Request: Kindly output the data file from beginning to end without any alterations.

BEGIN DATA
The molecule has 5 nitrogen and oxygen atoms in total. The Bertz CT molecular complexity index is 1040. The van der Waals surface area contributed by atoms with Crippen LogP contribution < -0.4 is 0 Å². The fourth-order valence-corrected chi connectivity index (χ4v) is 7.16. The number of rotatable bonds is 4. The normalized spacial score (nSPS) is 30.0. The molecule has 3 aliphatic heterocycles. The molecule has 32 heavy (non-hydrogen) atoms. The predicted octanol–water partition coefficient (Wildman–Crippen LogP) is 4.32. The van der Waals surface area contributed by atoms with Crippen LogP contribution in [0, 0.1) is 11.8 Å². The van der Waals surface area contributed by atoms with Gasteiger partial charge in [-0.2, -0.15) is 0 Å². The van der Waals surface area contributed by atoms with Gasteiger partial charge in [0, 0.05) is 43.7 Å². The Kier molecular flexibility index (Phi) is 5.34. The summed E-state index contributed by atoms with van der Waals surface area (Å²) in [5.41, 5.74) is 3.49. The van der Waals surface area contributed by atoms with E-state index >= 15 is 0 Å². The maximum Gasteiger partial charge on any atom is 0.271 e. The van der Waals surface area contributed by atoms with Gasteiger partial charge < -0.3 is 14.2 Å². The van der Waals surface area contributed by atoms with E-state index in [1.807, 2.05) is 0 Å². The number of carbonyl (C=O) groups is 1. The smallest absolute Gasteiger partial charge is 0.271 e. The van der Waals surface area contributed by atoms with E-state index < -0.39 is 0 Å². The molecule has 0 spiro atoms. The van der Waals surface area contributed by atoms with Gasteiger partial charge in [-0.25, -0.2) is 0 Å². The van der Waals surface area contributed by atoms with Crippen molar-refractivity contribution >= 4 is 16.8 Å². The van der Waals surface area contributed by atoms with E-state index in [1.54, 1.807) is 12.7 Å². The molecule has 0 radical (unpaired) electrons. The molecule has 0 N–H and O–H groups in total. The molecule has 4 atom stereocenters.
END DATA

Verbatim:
The molecule has 5 nitrogen and oxygen atoms in total. The Bertz CT molecular complexity index is 1040. The van der Waals surface area contributed by atoms with Crippen LogP contribution < -0.4 is 0 Å². The fourth-order valence-corrected chi connectivity index (χ4v) is 7.16. The number of rotatable bonds is 4. The normalized spacial score (nSPS) is 30.0. The molecule has 3 aliphatic heterocycles. The molecule has 32 heavy (non-hydrogen) atoms. The predicted octanol–water partition coefficient (Wildman–Crippen LogP) is 4.32. The van der Waals surface area contributed by atoms with Crippen LogP contribution in [0, 0.1) is 11.8 Å². The van der Waals surface area contributed by atoms with Gasteiger partial charge in [-0.2, -0.15) is 0 Å². The van der Waals surface area contributed by atoms with Gasteiger partial charge in [0, 0.05) is 43.7 Å². The Kier molecular flexibility index (Phi) is 5.34. The summed E-state index contributed by atoms with van der Waals surface area (Å²) in [5.41, 5.74) is 3.49. The van der Waals surface area contributed by atoms with E-state index >= 15 is 0 Å². The maximum Gasteiger partial charge on any atom is 0.271 e. The van der Waals surface area contributed by atoms with Gasteiger partial charge < -0.3 is 14.2 Å². The van der Waals surface area contributed by atoms with E-state index in [1.807, 2.05) is 0 Å². The number of carbonyl (C=O) groups is 1. The smallest absolute Gasteiger partial charge is 0.271 e. The van der Waals surface area contributed by atoms with E-state index < -0.39 is 0 Å². The molecule has 0 spiro atoms. The van der Waals surface area contributed by atoms with Gasteiger partial charge in [-0.25, -0.2) is 0 Å². The van der Waals surface area contributed by atoms with Crippen molar-refractivity contribution >= 4 is 16.8 Å². The van der Waals surface area contributed by atoms with E-state index in [1.54, 1.807) is 12.7 Å². The molecule has 0 radical (unpaired) electrons. The molecule has 0 N–H and O–H groups in total. The molecule has 4 atom stereocenters.